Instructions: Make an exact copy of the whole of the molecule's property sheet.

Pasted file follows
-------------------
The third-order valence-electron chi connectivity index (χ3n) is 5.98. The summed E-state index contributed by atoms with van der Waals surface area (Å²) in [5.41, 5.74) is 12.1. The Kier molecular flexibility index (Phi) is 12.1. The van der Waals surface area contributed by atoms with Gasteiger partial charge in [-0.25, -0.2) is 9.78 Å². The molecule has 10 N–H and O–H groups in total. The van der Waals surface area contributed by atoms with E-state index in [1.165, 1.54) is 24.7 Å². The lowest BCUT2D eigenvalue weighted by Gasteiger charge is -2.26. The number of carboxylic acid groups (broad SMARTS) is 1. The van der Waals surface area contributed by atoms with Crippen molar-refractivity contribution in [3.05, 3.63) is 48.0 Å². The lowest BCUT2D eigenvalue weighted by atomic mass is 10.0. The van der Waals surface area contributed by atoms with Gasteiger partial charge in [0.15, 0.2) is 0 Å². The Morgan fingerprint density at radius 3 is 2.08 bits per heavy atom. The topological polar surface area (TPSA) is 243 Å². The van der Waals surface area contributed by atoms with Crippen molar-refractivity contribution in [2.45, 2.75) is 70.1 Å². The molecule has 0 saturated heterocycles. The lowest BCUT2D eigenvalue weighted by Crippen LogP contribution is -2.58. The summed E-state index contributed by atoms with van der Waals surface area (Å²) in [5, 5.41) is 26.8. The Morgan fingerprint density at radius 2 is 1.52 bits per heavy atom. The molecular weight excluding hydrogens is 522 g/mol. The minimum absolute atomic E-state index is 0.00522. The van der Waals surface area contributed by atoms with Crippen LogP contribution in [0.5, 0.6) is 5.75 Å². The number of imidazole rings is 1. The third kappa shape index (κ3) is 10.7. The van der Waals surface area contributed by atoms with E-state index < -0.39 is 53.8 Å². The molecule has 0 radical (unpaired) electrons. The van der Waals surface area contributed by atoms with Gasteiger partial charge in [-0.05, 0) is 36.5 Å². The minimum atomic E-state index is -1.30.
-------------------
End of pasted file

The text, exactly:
The third-order valence-electron chi connectivity index (χ3n) is 5.98. The summed E-state index contributed by atoms with van der Waals surface area (Å²) in [5.41, 5.74) is 12.1. The Kier molecular flexibility index (Phi) is 12.1. The van der Waals surface area contributed by atoms with Gasteiger partial charge in [-0.25, -0.2) is 9.78 Å². The molecule has 10 N–H and O–H groups in total. The van der Waals surface area contributed by atoms with E-state index in [1.165, 1.54) is 24.7 Å². The lowest BCUT2D eigenvalue weighted by Gasteiger charge is -2.26. The number of carboxylic acid groups (broad SMARTS) is 1. The van der Waals surface area contributed by atoms with Crippen molar-refractivity contribution in [3.05, 3.63) is 48.0 Å². The lowest BCUT2D eigenvalue weighted by atomic mass is 10.0. The van der Waals surface area contributed by atoms with Gasteiger partial charge in [0.15, 0.2) is 0 Å². The Morgan fingerprint density at radius 3 is 2.08 bits per heavy atom. The topological polar surface area (TPSA) is 243 Å². The van der Waals surface area contributed by atoms with Crippen molar-refractivity contribution in [2.45, 2.75) is 70.1 Å². The molecule has 0 saturated heterocycles. The lowest BCUT2D eigenvalue weighted by Crippen LogP contribution is -2.58. The summed E-state index contributed by atoms with van der Waals surface area (Å²) in [5, 5.41) is 26.8. The Morgan fingerprint density at radius 2 is 1.52 bits per heavy atom. The molecular weight excluding hydrogens is 522 g/mol. The minimum absolute atomic E-state index is 0.00522. The van der Waals surface area contributed by atoms with Crippen LogP contribution in [0.5, 0.6) is 5.75 Å². The number of imidazole rings is 1. The third kappa shape index (κ3) is 10.7. The van der Waals surface area contributed by atoms with E-state index < -0.39 is 53.8 Å². The molecule has 0 radical (unpaired) electrons. The van der Waals surface area contributed by atoms with Gasteiger partial charge in [-0.05, 0) is 36.5 Å². The minimum atomic E-state index is -1.30.